Prior to site-specific docking studies, AchE was prepared, and chain was isolated and considered. Further, the obtained structure was processed through the DockPrep tool of Chimera to fix potentially missing residues in the structure [34].
In order to identify the binding site region, PLIP tool was used to highlight residues involved in the binding between donepezil and AchE. PLIP tool was also used to evaluate interaction patterns data [27].
To perform a multiple site-specific molecular docking study, PyRX software based on AutoDock Vina was used [35,36]. From this point, a grid-enclosing box was centered on the identified site and a receptor search volume was created with the following coordinates and dimensions: x = −13.2324, y = −43.1299, z = 30.3805; size: 28.9740 × 24.7203 × 27.4155 Å. Number of generated docking poses was set to 8 and docking energy conformation value was expressed in −kcal/mol. The best scoring pose was selected for further analyses. Residue numbering used in the PDB file was adopted. Compound 5 was docked into the previously defined binding site of AchE. The best pose obtained was selected for further studies. To verify the site-specific molecular docking protocol, co-crystallized donepezil compound was re-docked and root-mean square deviation (RMSD) value was calculated using the Chimera MatchMarker tool [34].
UCSF Chimera molecular viewer [34] and PyMol software (The PyMOL Molecular Graphics System, Version 2.3.5, Schrödinger, LLC.) were used to produce the artworks.
ADME properties for compound 5 were retrieved using the SwissADME tool [30].

4. Conclusions

The synthesis and complete characterization of a triazole-based quinoline was presented in this work. To date, the search for compounds capable of treating AD is one of the main modern challenges in the field of drug discovery. From here, among the different approaches used, we attempted the one that aims to inhibit the enzyme through interactions occurring in multiple regions (PAS and CAS) of the same binding site, which is the strategy pursued by donepezil. Along the lines of these properties, we have synthesized compound 5, which has been shown to be a good candidate for the inhibitory action of AchE according to computational site-specific molecular docking experiments. Although the predicted physico-chemical properties suggest that the compound is drug-like, in line with donepezil, the crossing of compound 5 through the blood-brain barrier (BBB) appears to be less feasible according to abovementioned calculations. Thus, compound 5 represents a promising starting point for further optimization.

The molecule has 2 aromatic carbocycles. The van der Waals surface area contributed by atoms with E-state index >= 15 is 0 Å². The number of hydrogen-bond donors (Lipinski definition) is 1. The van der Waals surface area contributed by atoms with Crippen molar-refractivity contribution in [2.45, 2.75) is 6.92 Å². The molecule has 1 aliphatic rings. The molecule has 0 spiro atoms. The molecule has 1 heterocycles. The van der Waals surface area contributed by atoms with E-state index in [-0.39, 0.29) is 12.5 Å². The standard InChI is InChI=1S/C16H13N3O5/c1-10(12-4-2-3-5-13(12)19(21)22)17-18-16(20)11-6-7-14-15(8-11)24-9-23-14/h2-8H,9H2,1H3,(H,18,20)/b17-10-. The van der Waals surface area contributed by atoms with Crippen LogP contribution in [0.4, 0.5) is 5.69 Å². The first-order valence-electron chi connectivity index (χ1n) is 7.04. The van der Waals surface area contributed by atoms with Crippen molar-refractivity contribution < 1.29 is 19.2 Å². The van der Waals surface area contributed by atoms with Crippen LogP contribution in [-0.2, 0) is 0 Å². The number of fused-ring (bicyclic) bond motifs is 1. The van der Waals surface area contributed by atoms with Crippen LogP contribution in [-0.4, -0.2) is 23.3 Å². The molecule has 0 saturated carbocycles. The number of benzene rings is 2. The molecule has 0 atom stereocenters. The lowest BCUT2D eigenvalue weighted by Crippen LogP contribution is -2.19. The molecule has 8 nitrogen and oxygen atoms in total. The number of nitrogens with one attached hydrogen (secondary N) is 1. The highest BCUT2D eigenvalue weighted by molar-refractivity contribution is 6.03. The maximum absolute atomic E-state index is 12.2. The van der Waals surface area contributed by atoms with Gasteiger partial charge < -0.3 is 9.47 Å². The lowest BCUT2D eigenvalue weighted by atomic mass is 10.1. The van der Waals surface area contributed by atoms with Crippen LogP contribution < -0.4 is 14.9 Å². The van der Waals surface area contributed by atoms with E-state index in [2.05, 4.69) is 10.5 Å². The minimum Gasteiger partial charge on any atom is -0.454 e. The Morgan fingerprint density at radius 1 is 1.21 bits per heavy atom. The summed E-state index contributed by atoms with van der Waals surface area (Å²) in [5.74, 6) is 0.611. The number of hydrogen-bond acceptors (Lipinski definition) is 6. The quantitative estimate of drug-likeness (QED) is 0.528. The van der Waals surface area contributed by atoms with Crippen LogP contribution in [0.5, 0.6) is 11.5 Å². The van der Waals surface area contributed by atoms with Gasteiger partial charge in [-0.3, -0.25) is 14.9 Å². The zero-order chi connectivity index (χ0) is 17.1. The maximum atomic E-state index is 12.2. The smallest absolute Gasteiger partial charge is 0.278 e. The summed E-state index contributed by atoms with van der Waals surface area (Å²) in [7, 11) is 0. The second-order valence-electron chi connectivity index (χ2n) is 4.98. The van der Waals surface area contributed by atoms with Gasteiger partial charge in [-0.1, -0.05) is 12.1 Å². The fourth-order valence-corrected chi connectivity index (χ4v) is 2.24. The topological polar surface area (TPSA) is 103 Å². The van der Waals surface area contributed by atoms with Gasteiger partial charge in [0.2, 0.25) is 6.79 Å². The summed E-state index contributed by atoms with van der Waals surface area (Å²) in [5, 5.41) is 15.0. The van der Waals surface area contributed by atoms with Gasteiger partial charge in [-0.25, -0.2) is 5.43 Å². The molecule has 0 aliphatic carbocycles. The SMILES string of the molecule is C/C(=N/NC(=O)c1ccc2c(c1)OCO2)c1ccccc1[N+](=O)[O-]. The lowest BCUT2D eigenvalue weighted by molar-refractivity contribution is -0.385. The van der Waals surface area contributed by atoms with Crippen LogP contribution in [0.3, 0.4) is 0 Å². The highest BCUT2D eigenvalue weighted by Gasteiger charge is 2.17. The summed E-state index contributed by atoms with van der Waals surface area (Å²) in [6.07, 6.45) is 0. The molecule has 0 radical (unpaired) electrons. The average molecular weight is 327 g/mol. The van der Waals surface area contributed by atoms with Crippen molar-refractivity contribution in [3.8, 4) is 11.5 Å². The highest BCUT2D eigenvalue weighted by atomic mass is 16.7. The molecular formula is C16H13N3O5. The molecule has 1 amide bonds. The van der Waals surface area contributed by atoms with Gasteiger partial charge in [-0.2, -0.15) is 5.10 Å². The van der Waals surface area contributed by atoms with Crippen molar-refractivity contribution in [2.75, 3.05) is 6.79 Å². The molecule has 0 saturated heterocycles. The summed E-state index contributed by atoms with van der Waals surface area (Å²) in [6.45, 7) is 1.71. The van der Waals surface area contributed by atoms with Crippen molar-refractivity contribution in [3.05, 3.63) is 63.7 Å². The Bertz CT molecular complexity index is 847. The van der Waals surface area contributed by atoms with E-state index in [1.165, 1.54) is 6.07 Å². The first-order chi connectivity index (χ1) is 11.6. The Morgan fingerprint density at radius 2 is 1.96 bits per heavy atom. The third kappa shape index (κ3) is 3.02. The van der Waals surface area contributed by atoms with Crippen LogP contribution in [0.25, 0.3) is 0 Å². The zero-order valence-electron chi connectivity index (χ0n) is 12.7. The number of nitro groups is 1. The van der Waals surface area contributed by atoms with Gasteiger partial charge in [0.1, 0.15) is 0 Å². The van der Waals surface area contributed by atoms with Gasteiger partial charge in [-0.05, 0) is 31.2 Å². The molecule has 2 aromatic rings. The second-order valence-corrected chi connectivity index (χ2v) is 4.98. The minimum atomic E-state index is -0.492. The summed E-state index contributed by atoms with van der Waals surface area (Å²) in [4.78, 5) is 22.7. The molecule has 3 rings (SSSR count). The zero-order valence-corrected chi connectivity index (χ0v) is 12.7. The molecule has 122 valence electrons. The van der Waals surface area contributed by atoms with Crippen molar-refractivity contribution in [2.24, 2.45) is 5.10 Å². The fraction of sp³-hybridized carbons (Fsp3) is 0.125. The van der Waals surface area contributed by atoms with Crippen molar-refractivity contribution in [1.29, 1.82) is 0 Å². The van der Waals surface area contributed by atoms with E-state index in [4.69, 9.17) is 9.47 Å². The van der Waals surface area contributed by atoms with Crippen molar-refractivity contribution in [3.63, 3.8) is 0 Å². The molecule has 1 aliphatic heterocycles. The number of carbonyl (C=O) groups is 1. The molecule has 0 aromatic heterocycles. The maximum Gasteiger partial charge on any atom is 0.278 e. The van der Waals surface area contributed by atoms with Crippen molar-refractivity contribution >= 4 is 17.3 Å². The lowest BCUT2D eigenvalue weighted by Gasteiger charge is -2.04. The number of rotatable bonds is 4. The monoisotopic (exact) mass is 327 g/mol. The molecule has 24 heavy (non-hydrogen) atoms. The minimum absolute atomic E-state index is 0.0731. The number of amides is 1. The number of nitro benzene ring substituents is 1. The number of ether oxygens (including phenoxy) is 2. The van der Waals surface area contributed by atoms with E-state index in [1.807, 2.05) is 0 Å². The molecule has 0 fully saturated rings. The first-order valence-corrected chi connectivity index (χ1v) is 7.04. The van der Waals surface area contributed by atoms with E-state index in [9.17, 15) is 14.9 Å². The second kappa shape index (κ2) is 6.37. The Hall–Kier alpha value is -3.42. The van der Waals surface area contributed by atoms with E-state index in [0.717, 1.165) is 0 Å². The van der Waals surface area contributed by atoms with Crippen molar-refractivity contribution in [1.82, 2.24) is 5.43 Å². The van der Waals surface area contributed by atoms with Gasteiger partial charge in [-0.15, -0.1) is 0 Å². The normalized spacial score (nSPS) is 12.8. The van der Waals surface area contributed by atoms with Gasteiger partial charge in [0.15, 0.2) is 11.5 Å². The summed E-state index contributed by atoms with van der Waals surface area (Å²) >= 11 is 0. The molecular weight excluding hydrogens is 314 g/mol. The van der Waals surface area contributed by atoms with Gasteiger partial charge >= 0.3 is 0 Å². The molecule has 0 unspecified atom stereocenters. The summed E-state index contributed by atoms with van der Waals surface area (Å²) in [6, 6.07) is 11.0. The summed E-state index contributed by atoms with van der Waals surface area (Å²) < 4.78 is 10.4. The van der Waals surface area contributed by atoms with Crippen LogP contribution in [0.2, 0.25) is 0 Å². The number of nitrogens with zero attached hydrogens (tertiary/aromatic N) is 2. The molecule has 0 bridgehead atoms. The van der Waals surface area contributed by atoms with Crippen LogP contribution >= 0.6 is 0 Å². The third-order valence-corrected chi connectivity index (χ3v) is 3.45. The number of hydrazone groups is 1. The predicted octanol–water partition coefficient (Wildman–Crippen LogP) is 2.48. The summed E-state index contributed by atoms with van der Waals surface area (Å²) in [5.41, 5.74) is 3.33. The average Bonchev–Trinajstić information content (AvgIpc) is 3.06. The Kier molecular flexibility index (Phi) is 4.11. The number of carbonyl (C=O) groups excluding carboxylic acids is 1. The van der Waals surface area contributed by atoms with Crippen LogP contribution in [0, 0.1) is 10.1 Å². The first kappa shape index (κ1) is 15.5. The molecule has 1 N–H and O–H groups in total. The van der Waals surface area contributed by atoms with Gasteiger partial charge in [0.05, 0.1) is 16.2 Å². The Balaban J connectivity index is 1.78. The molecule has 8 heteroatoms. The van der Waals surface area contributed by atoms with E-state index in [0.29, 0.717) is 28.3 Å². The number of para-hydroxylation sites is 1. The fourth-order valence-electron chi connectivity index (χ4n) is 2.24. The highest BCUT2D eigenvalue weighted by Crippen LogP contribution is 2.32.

Supplementary Materials

The following are available online, Figure S1: 1-H NMR compound 4, Figure S2: 13-C NMR compound 4, Figure S3: 1-H NMR compound 5, Figure S4: 13-C NMR compound 5, Figure S5: HSQC compound 5, Figures S6 and S7: DEPT compound 5, Figure S8a,b: 1H-1H COSY compound 5, Figure S9: HRMS of 5, Figure S10: IR spectrum, Figure S11: UV spectrum, Figures S12–S14: detailed views of the predicted interaction of ligands with AchE, Figure S15: BOILED-Egg graph, Table S1 1H and 13C-nuclear magnetic spectroscopy (NMR) chemical shifts, Tables S2 and S3: overview of the residues interaction with ligands according to molecular modeling studies, Table S4: physicochemical properties of compound 5 calculated by SwissADME.

Author Contributions

Conceptualization, P.C.; methodology, G.R. and P.C.; investigation, L.K.F., M.A., J.A. and Y.X.; data curation, J.A.; writing—original draft preparation, L.K.F., M.A. and J.A.; writing—review and editing, A.G., G.R. and P.C.; supervision, G.R. and P.C.; project administration, G.R. and P.C.; funding acquisition, G.R. and P.C. All authors have read and agreed to the published version of the manuscript.


This research was funded by FDCT grants from Macao Science and Technology Development Fund to PC (Project Code: 0096/2020/A) and by University of Brescia.

Institutional Review Board Statement

Not applicable.

Informed Consent Statement

Not applicable.

Data Availability Statement

Data is contained within the article and Supplementary Materials.

Conflicts of Interest

The authors declare no conflict of interest.


  1. Palmer, A.M. Neuroprotective Therapeutics for Alzheimer’s Disease: Progress and Prospects. Trends Pharmacol. Sci. 2011, 32, 141–147. [Google Scholar] [CrossRef] [PubMed]
  2. Murphy, M.P.; LeVine, H. Alzheimer’s Disease and the Amyloid-β Peptide. JAD 2010, 19, 311–323. [Google Scholar] [CrossRef] [PubMed][Green Version]
  3. Colovic, M.B.; Krstic, D.Z.; Lazarevic-Pasti, T.D.; Bondzic, A.M.; Vasic, V.M. Acetylcholinesterase Inhibitors: Pharmacology and Toxicology. CN 2013, 11, 315–335. [Google Scholar] [CrossRef] [PubMed][Green Version]
  4. Jang, C.; Yadav, D.K.; Subedi, L.; Venkatesan, R.; Venkanna, A.; Afzal, S.; Lee, E.; Yoo, J.; Ji, E.; Kim, S.Y.; et al. Identification of Novel Acetylcholinesterase Inhibitors Designed by Pharmacophore-Based Virtual Screening, Molecular Docking and Bioassay. Sci. Rep. 2018, 8, 14921. [Google Scholar] [CrossRef] [PubMed][Green Version]